Satellites have revolutionized business communications in the sky. Navigation satellites are used in aviation and shipping. However, too many accidents still occur because navigation and comminication systems are not utilized to their full extent.
The main idea is to stimulate the airspace or water surface with vehicles (aircraft or ships) as precisely as possible with a prediction capability based on information transmitted from individual vehicles. The simulation centers maintain a permanent data connection with the vehicles via satellite or alternatively, via terrestrial radio links. Relevant simulation parameter vectors contain satellite navigation data, position, orientation, (angular) velocity, (angular) acceleration, the intended route as well as controller settings and other data (weather, wind, machine parameters…). In this way, a very detailed simulation can run in large computing centers, including current and near-future behavior. When collecting all these data, nonlinear predictions can also be performed, and not just linear paths according to the position and velocity of vehicles, as is currently the case.
The system will be supported with additional radar surveillance data, so as to also include vehicles which do not transmit their position and existence (military, sports…). This allows additional redundancy and verification capabilities.
A second computer system will use the air/sea simulation states and predictions to operate an expert system for automated collision prediction and warning message generation. This could have prevented the accident in Konstanz-Überlingen where the human air traffic controller was not aware of the situation. It is quite usual for traffic control staff to experience high levels of stress. Next to traffic control, machine monitoring is also very important. On-board machine diagnostic today is limited and the pilot cannot attend to technical datails too much as he has to concentrate on flying. Expert teams on the ground can be very useful for handling critical situations if they receive large volumes of machine-specific data via a broadband satellite link. Machines should correct or warn about dangerous human decisions. One example in Vienna in July 2000 can be cited, when the pilot made mistakes in calculation the remaining fule reserve. He suddenly ran out of fuel and crashed the airplane with an emergency landing. Automated and remote machine monitoring can prevent many of such problems.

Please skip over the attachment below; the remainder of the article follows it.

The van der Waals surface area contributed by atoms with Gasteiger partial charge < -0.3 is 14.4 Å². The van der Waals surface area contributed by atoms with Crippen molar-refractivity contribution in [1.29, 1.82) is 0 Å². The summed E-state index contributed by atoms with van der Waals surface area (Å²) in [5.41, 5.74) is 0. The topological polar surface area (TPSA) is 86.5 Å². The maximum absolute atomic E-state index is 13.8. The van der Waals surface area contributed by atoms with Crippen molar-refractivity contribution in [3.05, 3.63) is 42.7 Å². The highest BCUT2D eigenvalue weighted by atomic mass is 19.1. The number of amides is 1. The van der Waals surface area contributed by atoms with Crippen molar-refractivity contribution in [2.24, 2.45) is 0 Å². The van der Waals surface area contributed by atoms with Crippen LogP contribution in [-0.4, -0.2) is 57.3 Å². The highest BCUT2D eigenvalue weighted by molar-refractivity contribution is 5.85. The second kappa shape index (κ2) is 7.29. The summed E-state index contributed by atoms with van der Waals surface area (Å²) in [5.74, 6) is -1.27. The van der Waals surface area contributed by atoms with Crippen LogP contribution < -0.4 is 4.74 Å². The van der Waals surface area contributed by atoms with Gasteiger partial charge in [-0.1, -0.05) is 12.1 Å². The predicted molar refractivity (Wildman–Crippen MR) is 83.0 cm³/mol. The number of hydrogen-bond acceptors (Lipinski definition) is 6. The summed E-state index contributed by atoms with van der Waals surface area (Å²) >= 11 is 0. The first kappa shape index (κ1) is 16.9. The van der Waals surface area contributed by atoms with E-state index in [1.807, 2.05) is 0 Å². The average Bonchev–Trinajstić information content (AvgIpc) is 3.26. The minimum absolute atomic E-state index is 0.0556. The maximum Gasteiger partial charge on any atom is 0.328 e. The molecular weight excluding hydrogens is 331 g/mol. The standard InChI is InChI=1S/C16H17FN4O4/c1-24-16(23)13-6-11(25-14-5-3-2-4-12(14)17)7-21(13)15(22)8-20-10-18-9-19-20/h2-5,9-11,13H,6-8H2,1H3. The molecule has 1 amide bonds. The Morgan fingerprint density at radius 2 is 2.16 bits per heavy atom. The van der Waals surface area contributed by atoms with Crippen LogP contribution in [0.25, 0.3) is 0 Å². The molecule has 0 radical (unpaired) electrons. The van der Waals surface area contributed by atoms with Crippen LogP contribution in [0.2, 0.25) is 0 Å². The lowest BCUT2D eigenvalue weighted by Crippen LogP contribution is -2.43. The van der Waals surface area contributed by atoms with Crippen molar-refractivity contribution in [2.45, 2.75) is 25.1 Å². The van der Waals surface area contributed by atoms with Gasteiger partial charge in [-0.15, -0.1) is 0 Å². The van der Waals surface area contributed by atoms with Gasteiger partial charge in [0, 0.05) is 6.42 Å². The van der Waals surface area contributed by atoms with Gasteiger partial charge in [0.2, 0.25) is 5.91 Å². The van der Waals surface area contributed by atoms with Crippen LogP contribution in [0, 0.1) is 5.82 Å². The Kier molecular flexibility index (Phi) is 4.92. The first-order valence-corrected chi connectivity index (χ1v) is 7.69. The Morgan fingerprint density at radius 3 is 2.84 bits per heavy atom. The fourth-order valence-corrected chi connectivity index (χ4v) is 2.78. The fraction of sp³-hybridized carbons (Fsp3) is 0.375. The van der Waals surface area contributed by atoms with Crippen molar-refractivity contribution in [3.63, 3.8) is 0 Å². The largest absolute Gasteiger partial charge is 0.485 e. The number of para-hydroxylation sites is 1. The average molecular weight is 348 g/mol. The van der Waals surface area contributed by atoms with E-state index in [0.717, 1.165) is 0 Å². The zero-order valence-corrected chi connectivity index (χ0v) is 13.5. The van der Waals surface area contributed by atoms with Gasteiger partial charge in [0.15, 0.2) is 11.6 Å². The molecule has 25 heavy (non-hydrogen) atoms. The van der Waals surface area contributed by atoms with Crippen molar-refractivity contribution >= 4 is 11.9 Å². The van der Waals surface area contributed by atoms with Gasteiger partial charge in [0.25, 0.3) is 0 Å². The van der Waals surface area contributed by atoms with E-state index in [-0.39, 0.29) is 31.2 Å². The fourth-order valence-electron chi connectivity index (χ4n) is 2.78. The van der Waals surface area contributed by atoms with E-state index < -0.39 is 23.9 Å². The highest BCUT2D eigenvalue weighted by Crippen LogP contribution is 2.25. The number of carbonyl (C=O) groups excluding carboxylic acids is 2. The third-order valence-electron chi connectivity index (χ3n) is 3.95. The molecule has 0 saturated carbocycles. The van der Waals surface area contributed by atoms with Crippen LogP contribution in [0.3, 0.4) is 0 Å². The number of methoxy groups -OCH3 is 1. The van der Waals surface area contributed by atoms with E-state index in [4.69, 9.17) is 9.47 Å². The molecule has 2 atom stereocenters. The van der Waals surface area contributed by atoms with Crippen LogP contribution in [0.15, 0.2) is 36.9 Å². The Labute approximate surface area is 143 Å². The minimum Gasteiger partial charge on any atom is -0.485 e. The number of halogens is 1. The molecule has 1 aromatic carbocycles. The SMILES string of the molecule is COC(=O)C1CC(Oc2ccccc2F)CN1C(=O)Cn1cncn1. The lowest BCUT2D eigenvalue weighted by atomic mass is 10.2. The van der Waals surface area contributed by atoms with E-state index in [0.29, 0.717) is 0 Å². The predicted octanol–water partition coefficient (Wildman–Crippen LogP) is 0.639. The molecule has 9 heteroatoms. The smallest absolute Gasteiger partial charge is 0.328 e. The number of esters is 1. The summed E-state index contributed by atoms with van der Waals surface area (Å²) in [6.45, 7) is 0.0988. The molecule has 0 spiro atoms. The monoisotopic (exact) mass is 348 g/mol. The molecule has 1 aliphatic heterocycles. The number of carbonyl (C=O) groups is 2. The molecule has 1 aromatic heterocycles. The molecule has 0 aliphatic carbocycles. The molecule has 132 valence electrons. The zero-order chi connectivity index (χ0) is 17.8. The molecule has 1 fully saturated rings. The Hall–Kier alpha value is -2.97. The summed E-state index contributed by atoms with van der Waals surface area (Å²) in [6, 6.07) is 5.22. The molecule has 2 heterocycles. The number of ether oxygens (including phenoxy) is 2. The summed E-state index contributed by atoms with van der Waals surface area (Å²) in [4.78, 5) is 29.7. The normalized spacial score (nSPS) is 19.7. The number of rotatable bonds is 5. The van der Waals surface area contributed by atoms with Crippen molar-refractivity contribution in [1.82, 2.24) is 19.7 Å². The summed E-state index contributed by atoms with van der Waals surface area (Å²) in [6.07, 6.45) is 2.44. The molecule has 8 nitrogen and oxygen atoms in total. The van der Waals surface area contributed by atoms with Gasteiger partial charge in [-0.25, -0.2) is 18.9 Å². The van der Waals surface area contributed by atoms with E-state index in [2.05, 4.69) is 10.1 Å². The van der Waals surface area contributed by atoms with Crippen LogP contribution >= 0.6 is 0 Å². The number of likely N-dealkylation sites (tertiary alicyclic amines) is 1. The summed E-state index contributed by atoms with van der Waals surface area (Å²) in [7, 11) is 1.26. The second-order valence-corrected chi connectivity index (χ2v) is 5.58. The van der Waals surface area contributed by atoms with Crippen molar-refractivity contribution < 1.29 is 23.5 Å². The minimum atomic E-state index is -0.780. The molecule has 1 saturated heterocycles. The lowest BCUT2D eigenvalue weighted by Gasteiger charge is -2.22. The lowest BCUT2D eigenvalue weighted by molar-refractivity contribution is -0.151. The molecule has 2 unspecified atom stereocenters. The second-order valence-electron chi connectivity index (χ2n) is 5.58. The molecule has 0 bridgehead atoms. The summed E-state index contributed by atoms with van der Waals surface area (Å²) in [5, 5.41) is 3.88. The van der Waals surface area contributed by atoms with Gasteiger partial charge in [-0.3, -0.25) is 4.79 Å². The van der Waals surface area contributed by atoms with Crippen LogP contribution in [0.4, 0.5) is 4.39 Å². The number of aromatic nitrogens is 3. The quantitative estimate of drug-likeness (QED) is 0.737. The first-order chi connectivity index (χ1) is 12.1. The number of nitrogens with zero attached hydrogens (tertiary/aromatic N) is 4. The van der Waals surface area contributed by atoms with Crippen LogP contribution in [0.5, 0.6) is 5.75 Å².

Another application for this kind of air/sea simulation system is the automated monitoring of no-fly-zones (nuclear power plants) or dangerous maritime zones (reefs, sandbanks), to detect possible violations at an early stage and generate warnings. The “network-centric black box” can be realized by recording the simulation data for better accident analysis and instant support for the rescue teams.